Alternative historical media.

Fantasus

Ad Honorem
Jan 2012
2,381
Northern part of European lowland
#1
History is primarily known through the written word, books articles, etcetera, and, to some degree, by films, television and similar media.But could there not be a lot of other ways, to get more history? Shakespeare and others have written historical drama, though perhaps we may ask how accurate (but then also how accurate was "usual" historical books of his days?) Could learning by drama and acting be a way? Or what about games, by board, computers or "roleplay"? where has it been tried? Cartoons, animations? Or even more "odd" ways? If it is done anywhere what are the "results"?
 

Asherman

Forum Staff
May 2013
3,156
Albuquerque, NM
#2
So far as I know, the best way to study and "know" history is the old fashioned way. Read widely and dive deeply into the subject. Study, and here "study" means more than passively reading/absorbing the material, and spend some time thinking and pursuing "outside" materials that might be relevant to the teeny, tiny bit of history you are researching.
 

Fantasus

Ad Honorem
Jan 2012
2,381
Northern part of European lowland
#3
Ok. On the other hand I asked for alternative ways not least because I thought perhaps it could be a way of reaching out to More People. It is long since I have been seriously studying any "tiny teeny bit". The reason is not least a lack of patience
 
Oct 2013
12,352
Europix
#4
Ok. On the other hand I asked for alternative ways not least because I thought perhaps it could be a way of reaching out to More People. ...
And that's causing a double trouble: even with the best and noble intentions, alternative ways' main goal isn't history, but something else. History is only a vector, and it's, by definition in this case, a personal interpretation of history. That isn't a bad thing, as long as we understand that it isn't studying history . I said "double trouble" because it's a way of reaching out to More People, and that's often a way in mass-reinforcing stereotypes, falsities or inexactitudes.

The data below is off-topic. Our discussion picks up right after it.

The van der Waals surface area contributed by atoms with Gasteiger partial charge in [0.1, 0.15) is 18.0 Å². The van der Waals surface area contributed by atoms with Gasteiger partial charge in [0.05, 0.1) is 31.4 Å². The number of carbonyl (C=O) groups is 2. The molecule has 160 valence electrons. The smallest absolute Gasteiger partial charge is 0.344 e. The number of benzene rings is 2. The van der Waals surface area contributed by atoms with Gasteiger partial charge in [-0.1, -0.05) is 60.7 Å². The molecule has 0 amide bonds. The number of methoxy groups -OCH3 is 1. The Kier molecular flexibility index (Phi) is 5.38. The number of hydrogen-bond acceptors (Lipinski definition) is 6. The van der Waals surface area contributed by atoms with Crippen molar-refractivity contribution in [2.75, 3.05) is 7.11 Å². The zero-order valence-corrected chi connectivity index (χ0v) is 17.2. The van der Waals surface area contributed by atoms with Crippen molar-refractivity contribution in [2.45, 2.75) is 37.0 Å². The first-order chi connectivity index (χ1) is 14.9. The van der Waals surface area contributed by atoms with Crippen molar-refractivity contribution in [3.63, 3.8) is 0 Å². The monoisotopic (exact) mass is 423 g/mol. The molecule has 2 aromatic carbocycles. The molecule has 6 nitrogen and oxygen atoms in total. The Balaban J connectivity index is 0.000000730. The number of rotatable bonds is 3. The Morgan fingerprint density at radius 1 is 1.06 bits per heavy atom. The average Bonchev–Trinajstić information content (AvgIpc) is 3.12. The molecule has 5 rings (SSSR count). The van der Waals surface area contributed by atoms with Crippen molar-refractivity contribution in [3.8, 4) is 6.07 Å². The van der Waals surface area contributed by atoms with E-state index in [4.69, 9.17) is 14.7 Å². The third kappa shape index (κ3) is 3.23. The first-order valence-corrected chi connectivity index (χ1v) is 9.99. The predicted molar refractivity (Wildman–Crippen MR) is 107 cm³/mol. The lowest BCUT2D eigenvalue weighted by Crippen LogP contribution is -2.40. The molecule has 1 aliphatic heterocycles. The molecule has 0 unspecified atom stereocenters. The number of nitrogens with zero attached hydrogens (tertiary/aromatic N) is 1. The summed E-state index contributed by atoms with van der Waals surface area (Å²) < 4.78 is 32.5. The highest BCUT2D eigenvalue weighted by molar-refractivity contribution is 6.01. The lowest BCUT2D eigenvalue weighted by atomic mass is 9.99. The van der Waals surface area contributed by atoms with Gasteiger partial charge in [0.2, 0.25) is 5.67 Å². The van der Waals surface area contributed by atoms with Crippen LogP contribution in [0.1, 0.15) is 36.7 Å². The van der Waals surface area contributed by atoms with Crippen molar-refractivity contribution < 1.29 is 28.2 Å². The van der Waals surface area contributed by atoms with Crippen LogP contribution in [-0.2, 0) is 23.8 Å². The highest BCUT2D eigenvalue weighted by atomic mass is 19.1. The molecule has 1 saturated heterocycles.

Have You seen the famous Oscar nominated movie "Krakatoa, East of Java?" :)
 

Fantasus

Ad Honorem
Jan 2012
2,381
Northern part of European lowland
#5
And that's causing a double trouble: even with the best and noble intentions, alternative ways' main goal isn't history, but something else. History is only a vector, and it's, by definition in this case, a personal interpretation of history. That isn't a bad thing, as long as we understand that it isn't studying history . I said "double trouble" because it's a way of reaching out to More People, and that's often a way in mass-reinforcing stereotypes, falsities or inexactitudes.


Have You seen the famous Oscar nominated movie "Krakatoa, East of Java?" :)
To the last question. No. I have not yet seen that movie.
To the rest there is something I am not sure about.
Not least the remark about alternate ways depending upon personal interpretation. Well,, probably yes. But how on the other hand can we ignore personal interpretation when it comes to the written word? I don't see we can. Historical texts, books, articles are written by persons untill the day they are somehow made by computers. The later then programmed, so even then there may be human bias involved.
 

Asherman

Forum Staff
May 2013
3,156
Albuquerque, NM
#6
Consider: